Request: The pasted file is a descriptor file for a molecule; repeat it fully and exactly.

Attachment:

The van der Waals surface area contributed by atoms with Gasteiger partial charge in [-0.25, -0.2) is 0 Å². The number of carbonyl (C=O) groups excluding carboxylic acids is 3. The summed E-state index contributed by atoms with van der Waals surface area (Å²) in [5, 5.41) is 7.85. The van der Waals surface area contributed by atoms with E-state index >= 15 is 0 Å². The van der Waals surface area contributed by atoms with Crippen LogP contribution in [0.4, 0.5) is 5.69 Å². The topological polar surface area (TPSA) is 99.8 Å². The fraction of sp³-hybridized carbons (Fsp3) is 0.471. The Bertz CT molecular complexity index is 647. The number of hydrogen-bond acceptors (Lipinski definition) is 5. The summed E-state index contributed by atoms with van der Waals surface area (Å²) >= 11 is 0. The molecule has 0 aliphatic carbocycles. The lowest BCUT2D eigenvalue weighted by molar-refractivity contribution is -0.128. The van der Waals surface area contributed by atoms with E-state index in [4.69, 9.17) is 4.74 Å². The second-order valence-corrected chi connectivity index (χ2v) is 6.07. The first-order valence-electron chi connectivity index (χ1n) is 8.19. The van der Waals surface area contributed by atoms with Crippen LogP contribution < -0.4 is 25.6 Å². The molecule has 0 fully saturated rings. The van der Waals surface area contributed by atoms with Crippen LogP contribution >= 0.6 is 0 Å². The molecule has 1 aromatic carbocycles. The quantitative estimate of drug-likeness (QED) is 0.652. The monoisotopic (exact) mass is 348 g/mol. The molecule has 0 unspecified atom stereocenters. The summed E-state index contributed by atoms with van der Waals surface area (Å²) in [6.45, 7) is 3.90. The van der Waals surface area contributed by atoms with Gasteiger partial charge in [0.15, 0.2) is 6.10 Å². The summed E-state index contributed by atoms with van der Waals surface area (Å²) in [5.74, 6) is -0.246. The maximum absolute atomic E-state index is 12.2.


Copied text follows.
The van der Waals surface area contributed by atoms with Gasteiger partial charge in [-0.25, -0.2) is 0 Å². The number of carbonyl (C=O) groups excluding carboxylic acids is 3. The summed E-state index contributed by atoms with van der Waals surface area (Å²) in [5, 5.41) is 7.85. The van der Waals surface area contributed by atoms with E-state index >= 15 is 0 Å². The van der Waals surface area contributed by atoms with Crippen LogP contribution in [0.4, 0.5) is 5.69 Å². The topological polar surface area (TPSA) is 99.8 Å². The fraction of sp³-hybridized carbons (Fsp3) is 0.471. The Bertz CT molecular complexity index is 647. The number of hydrogen-bond acceptors (Lipinski definition) is 5. The summed E-state index contributed by atoms with van der Waals surface area (Å²) >= 11 is 0. The molecule has 0 aliphatic carbocycles. The lowest BCUT2D eigenvalue weighted by molar-refractivity contribution is -0.128. The van der Waals surface area contributed by atoms with E-state index in [4.69, 9.17) is 4.74 Å². The second-order valence-corrected chi connectivity index (χ2v) is 6.07. The first-order valence-electron chi connectivity index (χ1n) is 8.19. The van der Waals surface area contributed by atoms with Crippen LogP contribution < -0.4 is 25.6 Å². The molecule has 0 fully saturated rings. The van der Waals surface area contributed by atoms with Crippen LogP contribution >= 0.6 is 0 Å². The molecule has 1 aromatic carbocycles. The quantitative estimate of drug-likeness (QED) is 0.652. The monoisotopic (exact) mass is 348 g/mol. The molecule has 0 unspecified atom stereocenters. The summed E-state index contributed by atoms with van der Waals surface area (Å²) in [6.45, 7) is 3.90. The van der Waals surface area contributed by atoms with Gasteiger partial charge in [0.15, 0.2) is 6.10 Å². The summed E-state index contributed by atoms with van der Waals surface area (Å²) in [5.74, 6) is -0.246. The maximum absolute atomic E-state index is 12.2.